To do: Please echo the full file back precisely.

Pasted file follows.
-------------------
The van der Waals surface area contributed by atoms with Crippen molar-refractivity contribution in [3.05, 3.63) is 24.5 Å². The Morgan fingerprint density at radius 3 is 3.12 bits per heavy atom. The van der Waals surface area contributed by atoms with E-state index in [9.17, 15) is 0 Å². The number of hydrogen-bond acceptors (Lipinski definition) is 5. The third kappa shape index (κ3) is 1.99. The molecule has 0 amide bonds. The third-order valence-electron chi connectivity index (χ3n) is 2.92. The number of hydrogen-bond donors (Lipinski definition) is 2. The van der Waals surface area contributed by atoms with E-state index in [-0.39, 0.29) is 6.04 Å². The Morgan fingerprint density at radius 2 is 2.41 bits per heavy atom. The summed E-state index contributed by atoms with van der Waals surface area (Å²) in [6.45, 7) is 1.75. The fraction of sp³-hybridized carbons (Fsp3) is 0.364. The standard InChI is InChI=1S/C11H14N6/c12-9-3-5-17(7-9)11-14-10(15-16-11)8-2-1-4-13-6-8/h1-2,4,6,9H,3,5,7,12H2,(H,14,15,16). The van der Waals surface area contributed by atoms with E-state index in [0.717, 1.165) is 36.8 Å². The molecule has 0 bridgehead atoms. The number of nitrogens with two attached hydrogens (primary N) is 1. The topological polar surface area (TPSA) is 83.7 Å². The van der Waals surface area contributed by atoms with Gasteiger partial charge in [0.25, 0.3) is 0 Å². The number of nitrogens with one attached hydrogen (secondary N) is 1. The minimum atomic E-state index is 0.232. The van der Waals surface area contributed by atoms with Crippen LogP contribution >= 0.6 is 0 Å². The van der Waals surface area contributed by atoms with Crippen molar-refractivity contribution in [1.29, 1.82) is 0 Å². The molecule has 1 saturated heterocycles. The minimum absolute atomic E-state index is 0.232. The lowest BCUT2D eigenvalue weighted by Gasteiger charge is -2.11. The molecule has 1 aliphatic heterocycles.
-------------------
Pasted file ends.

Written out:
The van der Waals surface area contributed by atoms with Crippen molar-refractivity contribution in [3.05, 3.63) is 24.5 Å². The Morgan fingerprint density at radius 3 is 3.12 bits per heavy atom. The van der Waals surface area contributed by atoms with E-state index in [9.17, 15) is 0 Å². The number of hydrogen-bond acceptors (Lipinski definition) is 5. The third kappa shape index (κ3) is 1.99. The molecule has 0 amide bonds. The third-order valence-electron chi connectivity index (χ3n) is 2.92. The number of hydrogen-bond donors (Lipinski definition) is 2. The van der Waals surface area contributed by atoms with E-state index in [-0.39, 0.29) is 6.04 Å². The Morgan fingerprint density at radius 2 is 2.41 bits per heavy atom. The summed E-state index contributed by atoms with van der Waals surface area (Å²) in [6.45, 7) is 1.75. The fraction of sp³-hybridized carbons (Fsp3) is 0.364. The standard InChI is InChI=1S/C11H14N6/c12-9-3-5-17(7-9)11-14-10(15-16-11)8-2-1-4-13-6-8/h1-2,4,6,9H,3,5,7,12H2,(H,14,15,16). The van der Waals surface area contributed by atoms with E-state index in [0.717, 1.165) is 36.8 Å². The molecule has 0 bridgehead atoms. The number of nitrogens with two attached hydrogens (primary N) is 1. The topological polar surface area (TPSA) is 83.7 Å². The van der Waals surface area contributed by atoms with Gasteiger partial charge in [0.25, 0.3) is 0 Å². The number of nitrogens with one attached hydrogen (secondary N) is 1. The minimum atomic E-state index is 0.232. The van der Waals surface area contributed by atoms with Crippen LogP contribution >= 0.6 is 0 Å². The van der Waals surface area contributed by atoms with Crippen molar-refractivity contribution in [1.29, 1.82) is 0 Å². The molecule has 1 saturated heterocycles. The minimum absolute atomic E-state index is 0.232. The lowest BCUT2D eigenvalue weighted by Gasteiger charge is -2.11. The molecule has 1 aliphatic heterocycles.